With the recent controversy over A Level results, people are beginning to worry about this week’s GCSE results day. Because of the coronavirus pandemic, results day and appeals have a different process to normal for 2020.
The education secretary Gavin Williamson has announced a "triple lock” process whereby students can either:
Accept their calculated grade
Appeal to receive a valid mock result
Sit exams in the autumn
Usually schools open at 8am for students to collect their results. However because of the pandemic, some schools may stagger opening times or email results instead - so be sure to keep an eye on any communications from your school.
2020 GCSE grades have been calculated differently because coronavirus prevented any exams being sat. This year’s GCSEs have been calculated using two pieces of data provided by schools. The data to be used is the centre assessment grade (the grade your school thinks you would have achieved had you sat the exam) and the student’s rank order position (the order of students by performance for each grade within a subject).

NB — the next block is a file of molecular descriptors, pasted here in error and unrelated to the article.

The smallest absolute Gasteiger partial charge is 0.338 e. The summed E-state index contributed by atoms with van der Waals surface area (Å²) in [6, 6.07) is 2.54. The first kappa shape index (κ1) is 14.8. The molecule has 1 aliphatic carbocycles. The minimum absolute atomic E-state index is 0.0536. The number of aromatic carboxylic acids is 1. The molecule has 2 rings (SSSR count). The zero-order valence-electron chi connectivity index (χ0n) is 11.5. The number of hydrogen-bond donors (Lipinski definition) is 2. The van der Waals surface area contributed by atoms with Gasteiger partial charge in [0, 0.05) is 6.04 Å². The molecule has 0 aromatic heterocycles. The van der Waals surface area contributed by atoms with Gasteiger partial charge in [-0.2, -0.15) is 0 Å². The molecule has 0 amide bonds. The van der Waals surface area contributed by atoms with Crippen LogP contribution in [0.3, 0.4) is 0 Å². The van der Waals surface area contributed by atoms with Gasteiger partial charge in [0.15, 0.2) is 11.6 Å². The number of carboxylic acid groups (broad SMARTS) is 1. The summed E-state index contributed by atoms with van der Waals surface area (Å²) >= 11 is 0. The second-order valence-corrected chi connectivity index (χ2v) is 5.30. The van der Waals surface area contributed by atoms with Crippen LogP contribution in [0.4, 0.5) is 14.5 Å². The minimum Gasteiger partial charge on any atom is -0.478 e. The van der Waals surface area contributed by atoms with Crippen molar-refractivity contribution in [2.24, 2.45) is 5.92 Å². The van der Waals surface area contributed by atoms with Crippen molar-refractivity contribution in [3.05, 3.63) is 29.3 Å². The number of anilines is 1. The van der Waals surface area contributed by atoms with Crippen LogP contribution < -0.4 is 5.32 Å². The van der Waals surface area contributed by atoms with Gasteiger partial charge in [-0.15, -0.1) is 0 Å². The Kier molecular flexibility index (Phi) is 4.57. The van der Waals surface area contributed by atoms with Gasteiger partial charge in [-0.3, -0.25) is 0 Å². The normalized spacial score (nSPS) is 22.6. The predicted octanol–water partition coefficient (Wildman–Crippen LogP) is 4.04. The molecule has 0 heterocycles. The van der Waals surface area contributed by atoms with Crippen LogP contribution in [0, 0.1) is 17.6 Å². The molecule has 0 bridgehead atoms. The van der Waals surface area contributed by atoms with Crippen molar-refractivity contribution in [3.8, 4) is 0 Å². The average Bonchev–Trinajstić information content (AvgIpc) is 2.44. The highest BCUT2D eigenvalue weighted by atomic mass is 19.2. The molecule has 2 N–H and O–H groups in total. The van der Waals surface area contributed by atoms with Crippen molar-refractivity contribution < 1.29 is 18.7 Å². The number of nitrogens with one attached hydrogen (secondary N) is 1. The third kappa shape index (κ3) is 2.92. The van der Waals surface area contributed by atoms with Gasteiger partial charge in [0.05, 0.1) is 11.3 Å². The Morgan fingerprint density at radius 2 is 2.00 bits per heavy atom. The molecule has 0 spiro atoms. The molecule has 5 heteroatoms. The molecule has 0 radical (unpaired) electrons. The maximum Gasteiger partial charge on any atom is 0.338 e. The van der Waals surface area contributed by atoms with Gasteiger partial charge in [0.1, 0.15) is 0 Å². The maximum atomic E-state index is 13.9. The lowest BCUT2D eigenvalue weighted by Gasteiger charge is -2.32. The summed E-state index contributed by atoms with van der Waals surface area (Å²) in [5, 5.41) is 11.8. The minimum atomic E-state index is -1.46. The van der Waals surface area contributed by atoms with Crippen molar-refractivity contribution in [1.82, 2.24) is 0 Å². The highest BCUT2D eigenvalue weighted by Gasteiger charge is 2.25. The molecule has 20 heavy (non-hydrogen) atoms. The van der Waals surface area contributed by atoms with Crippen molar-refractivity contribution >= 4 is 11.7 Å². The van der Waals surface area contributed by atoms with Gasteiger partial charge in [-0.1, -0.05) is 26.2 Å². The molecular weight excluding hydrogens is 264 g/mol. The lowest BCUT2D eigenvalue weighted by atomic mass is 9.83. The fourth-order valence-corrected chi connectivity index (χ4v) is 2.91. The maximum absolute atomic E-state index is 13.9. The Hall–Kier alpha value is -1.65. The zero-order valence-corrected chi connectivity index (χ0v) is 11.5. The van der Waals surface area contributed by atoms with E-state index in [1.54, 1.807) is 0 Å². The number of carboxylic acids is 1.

Centre assessment grades are calculated by schools using mock exam results as well as classwork and assignments undertaken throughout the GCSE period. Schools do not need to provide exam boards with supporting evidence for these grades, but exam boards may require this if they have any queries regarding grades.
Obviously with A Level results having been in the news since they were announced last week, many GCSE students and parents will be apprehensive about this week’s GCSE results day. The important thing is not to worry. Where a student has been awarded a grade lower than they were expecting, there is a chance to resit in November.
Usually, if a student had a place at sixth form or college pending, it is possible to request that the exam board complete a priority re-mark. Because no exams were sat this year, this option is not available.
As a general rule, if you have a query regarding GCSE grades, the first port of call should be the school - they can tell you honestly whether they think the grade is correct based on their assessment. They will also be able to provide you with details of the examining board, so that you can get in touch with them if required.
If a student has received grades which mean they cannot get onto their chosen course, it is always worth speaking to the college or sixth form. Many students may be in a similar position this year, and education providers may still honour the offered place.
The government have yet to confirm details for how to request that mock exam results be used instead, but this is expected soon.